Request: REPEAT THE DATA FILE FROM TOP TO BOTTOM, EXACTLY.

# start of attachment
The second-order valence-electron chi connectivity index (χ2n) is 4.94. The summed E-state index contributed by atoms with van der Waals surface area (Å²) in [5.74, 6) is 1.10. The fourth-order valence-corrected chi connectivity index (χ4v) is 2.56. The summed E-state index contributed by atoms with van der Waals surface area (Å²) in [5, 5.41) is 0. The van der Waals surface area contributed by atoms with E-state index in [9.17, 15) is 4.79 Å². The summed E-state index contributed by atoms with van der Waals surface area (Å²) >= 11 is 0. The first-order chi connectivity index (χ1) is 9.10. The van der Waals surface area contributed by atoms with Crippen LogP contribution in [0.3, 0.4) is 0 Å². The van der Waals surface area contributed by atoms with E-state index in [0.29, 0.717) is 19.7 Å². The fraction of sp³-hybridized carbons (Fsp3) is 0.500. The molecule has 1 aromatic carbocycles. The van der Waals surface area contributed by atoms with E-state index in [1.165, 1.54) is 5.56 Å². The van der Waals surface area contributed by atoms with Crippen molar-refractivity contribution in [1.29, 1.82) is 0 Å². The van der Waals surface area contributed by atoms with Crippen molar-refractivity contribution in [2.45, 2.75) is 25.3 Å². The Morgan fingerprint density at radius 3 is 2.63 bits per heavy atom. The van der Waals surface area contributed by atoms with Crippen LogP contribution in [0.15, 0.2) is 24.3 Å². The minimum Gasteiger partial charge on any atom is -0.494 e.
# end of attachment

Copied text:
The second-order valence-electron chi connectivity index (χ2n) is 4.94. The summed E-state index contributed by atoms with van der Waals surface area (Å²) in [5.74, 6) is 1.10. The fourth-order valence-corrected chi connectivity index (χ4v) is 2.56. The summed E-state index contributed by atoms with van der Waals surface area (Å²) in [5, 5.41) is 0. The van der Waals surface area contributed by atoms with E-state index in [9.17, 15) is 4.79 Å². The summed E-state index contributed by atoms with van der Waals surface area (Å²) >= 11 is 0. The first-order chi connectivity index (χ1) is 9.10. The van der Waals surface area contributed by atoms with Crippen LogP contribution in [0.3, 0.4) is 0 Å². The van der Waals surface area contributed by atoms with E-state index in [0.29, 0.717) is 19.7 Å². The fraction of sp³-hybridized carbons (Fsp3) is 0.500. The molecule has 1 aromatic carbocycles. The van der Waals surface area contributed by atoms with E-state index in [1.165, 1.54) is 5.56 Å². The van der Waals surface area contributed by atoms with Crippen molar-refractivity contribution in [1.29, 1.82) is 0 Å². The van der Waals surface area contributed by atoms with Crippen molar-refractivity contribution in [2.45, 2.75) is 25.3 Å². The Morgan fingerprint density at radius 3 is 2.63 bits per heavy atom. The van der Waals surface area contributed by atoms with Crippen LogP contribution in [0.15, 0.2) is 24.3 Å². The minimum Gasteiger partial charge on any atom is -0.494 e.